Rid Your Bathroom Of Mildew

Bathrooms are a breeding ground for mold and mildew. Learn how to get rid of offending mildew and keep it at bay forever.

WHAT IS MILDEW?

Mildew is a type of fungus that be found growing on a multitude of surfaces where moisture and temperature levels are high. Mildew can be identified and distinguished from other types of fungi by its thin, sheet-like appearance that often coats entire surfaces. Mildew can be black or white in color. As mildew grows, it leaves behind a musty, sour-like odor. Most mildews are caused by an overgrowth of it's close cousin, mold. In the home, mildew can grow on most types of fabric, leather, wood, paper, cement, linoleum, paint, sheet rock, and more.

CAUSES OF MILDEW

The most common causes of mildew include:

Poor air circulation.

Low or non-existent lighting.

Warm, humid temperatures.

Grease or body oils left on materials, such as shower walls and doors.

Damp or wet conditions.

BATHROOM MILDEW

While you may head to the bathroom to get clean, bathrooms are most often the dirtiest and most bacteria infested rooms in the house. Due to their small size, mixture of surfaces, and the fact that they generate tremendous amounts of moisture and humidity, the bathroom is a natural breeding ground for all types of bacteria and mildew. White and black mildew often shows itself in bath areas by clinging to walls and ceilings, growing on shower doors and curtains, and spreading between grout and tile.

GETTING MILDEW UNDER CONTROL

DECREASE THE HUMIDITY

Hot showers and baths cause humid air buildup in bathrooms. Controling the humidity in the air will help to keep mildew from growing.

Turn on the bathroom fan! It's there for a reason. Use it. Fans will help pull moisture from the air, preventing the growth of mildew altogether. If you don't have a fan, use a dehumidifier, air conditioner, or open a bathroom window to help circulate air. In the winter, turn on the heat. Electric and gas heat will help dry the bathroom faster and remove excess moisture from the air.

TURN ON THE LIGHTS!

Use bathroom lighting before, during and after a shower or hot bath. Mildew doesn't grow in well-lit areas. Leave lights on an extra fifteen minutes after showering.

CLEAN!

Mildew grows on shower walls and doors by feeding on body oils and soap scum trapped on painted surfaces, grout, shower doors, curtains, and tiling. Scrub bathroom shower walls and doors with a stiff brush and a solution of bleach and water (1 cup chlorine bleach to 5 cups hot water). Bleach not only cleans, but kills bacterias, like molds and mildews, as well. You can use regular household bleach or cleaners containing bleach.

Chemical mildew-removers can also be effective, but are highly toxic, so be sure to wear rubber gloves and leave bathroom fans running during cleaning to provide adequate air exchange.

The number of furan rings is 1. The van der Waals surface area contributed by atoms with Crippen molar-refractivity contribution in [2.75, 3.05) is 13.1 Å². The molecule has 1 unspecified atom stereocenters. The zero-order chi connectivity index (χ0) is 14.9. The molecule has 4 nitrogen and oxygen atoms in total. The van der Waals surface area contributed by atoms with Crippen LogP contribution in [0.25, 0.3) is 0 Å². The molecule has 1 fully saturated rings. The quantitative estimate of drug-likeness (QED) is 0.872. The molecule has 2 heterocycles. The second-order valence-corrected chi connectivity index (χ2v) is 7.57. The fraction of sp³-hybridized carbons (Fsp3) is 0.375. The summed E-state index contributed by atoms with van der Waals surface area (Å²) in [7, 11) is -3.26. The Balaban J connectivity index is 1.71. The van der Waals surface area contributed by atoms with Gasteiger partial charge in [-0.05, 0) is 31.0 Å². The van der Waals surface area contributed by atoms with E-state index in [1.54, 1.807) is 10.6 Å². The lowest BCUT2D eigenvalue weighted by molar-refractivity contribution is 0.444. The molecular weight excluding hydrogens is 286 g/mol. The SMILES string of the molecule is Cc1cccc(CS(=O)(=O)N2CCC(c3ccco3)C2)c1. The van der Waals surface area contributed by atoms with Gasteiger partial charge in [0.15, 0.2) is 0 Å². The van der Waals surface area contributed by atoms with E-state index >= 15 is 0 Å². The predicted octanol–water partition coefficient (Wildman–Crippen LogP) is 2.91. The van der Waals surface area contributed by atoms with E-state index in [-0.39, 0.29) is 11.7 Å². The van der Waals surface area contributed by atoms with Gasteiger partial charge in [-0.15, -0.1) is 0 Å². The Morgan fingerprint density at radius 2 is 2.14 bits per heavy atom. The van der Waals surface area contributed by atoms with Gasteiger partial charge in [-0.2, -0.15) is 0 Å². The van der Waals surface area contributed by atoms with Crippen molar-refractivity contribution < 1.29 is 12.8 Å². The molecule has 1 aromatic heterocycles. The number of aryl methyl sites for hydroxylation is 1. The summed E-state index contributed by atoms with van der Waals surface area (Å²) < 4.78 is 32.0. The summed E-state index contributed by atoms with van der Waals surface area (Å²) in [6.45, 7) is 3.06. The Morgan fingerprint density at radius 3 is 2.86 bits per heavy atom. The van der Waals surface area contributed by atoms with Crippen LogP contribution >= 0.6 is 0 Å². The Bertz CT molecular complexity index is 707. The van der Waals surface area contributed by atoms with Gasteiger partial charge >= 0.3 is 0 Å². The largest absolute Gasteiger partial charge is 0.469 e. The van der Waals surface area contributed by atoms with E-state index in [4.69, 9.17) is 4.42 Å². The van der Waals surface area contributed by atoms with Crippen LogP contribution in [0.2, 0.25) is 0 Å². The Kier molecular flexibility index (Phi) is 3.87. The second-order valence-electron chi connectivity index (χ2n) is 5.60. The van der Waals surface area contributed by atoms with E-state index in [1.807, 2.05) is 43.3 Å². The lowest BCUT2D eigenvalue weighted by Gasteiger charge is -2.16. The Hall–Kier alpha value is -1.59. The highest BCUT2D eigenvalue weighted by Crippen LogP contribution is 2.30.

And don't forget the shower curtain! Mildew commonly grows on shower curtains that get bunched up on their holding rod. Wash shower curtain in hot water, adding 1 cup of bleach to the washer.

KEEP THINGS DRY

Wipe down the shower and bath area after bathing to help remove moisture. Use a squeegee to handle shower walls and tiles and sop water from shower curtains with a sponge.

HANG EVERYTHING

Wet towels and washcloths are also hot spots for mildew growth. Hang towels, clothing and anything that can collect moisture.

KEEPING MILDEW AT BAY

INSTALL FANS OR VENTS

The lower the moisture in the air, the less chance you give mildew to grow. Install bathroom fans or vents to help air circulate. Be sure to vent outside, not into the attic of your home.

REPAINT

Repaint your bathroom using a mildew proof paint especially designed for high moisture areas, like kitchens and baths.



ALTERNATIVE MEASURES

WAX IT UP

Many people swear by car wax! Once you've cleaned grout, tile and shower stalls, apply a small amount of liquid car wax to the bathroom and polish. Users insist it keeps things moisture and mildew-proof for up to a year.

DISH SOAP

Using a squirt of dishwashing gel in a bucket of hot water will help to clean tubs and sink of soap scum and common bacteria. Rinse and dry well.

THE VINEGAR CURE

Fill an old spray bottle with vinegar. Following each shower, spray shower walls, tiles, curtains and doors. The vinegar will kill the mold bacteria before mildew has a chance to get started, remove soap scum, and body oils. Vinegar is also an effective mildew and odor remover.

ODOR STOPPER

You can get rid of the musty odor of mildew by scrubbing bathroom grout and tiling with a brush and paste mixture made of equal parts baking soda, water, and salt. Rinse thoroughly.

Use a disinfectant daily to kill germs that cause odors. After showering, simply spray the tub and sink area and go!

Put a fabric softener sheet in a bathroom garbage pail or spray some perfume on a cotton ball or light bulb.

Lemon juice diluted with water will remove odors and stop the buildup of body oils and soap scum that contribute to mildew growth.

GET AT THE CORNERS

To remove mildew from the corners of walls, tubs, and other hard to reach areas, dip individual cotton balls in bleach and let them sit directly over mildewed area for 10-20 minutes. Remove cotton balls and rinse.

To remove mildew from the shower track door, pour vinegar into the track and let soak for 10-15 minutes. Rinse.

SHOWER CURTAINS

Soak shower curtains in salt water after washing to prevent future mildew growth.

Rub shower curtain with the juice of a lemon to help remove stubborn mildew stains and odors. Hang and allow to dry.

Clean shower curtains with laundry sprays. Pre-wash sprays will help to remove mildew and mold stains.

Soak shower curtain in steaming hot water and and fabric softener. Rinse and dry as usual.

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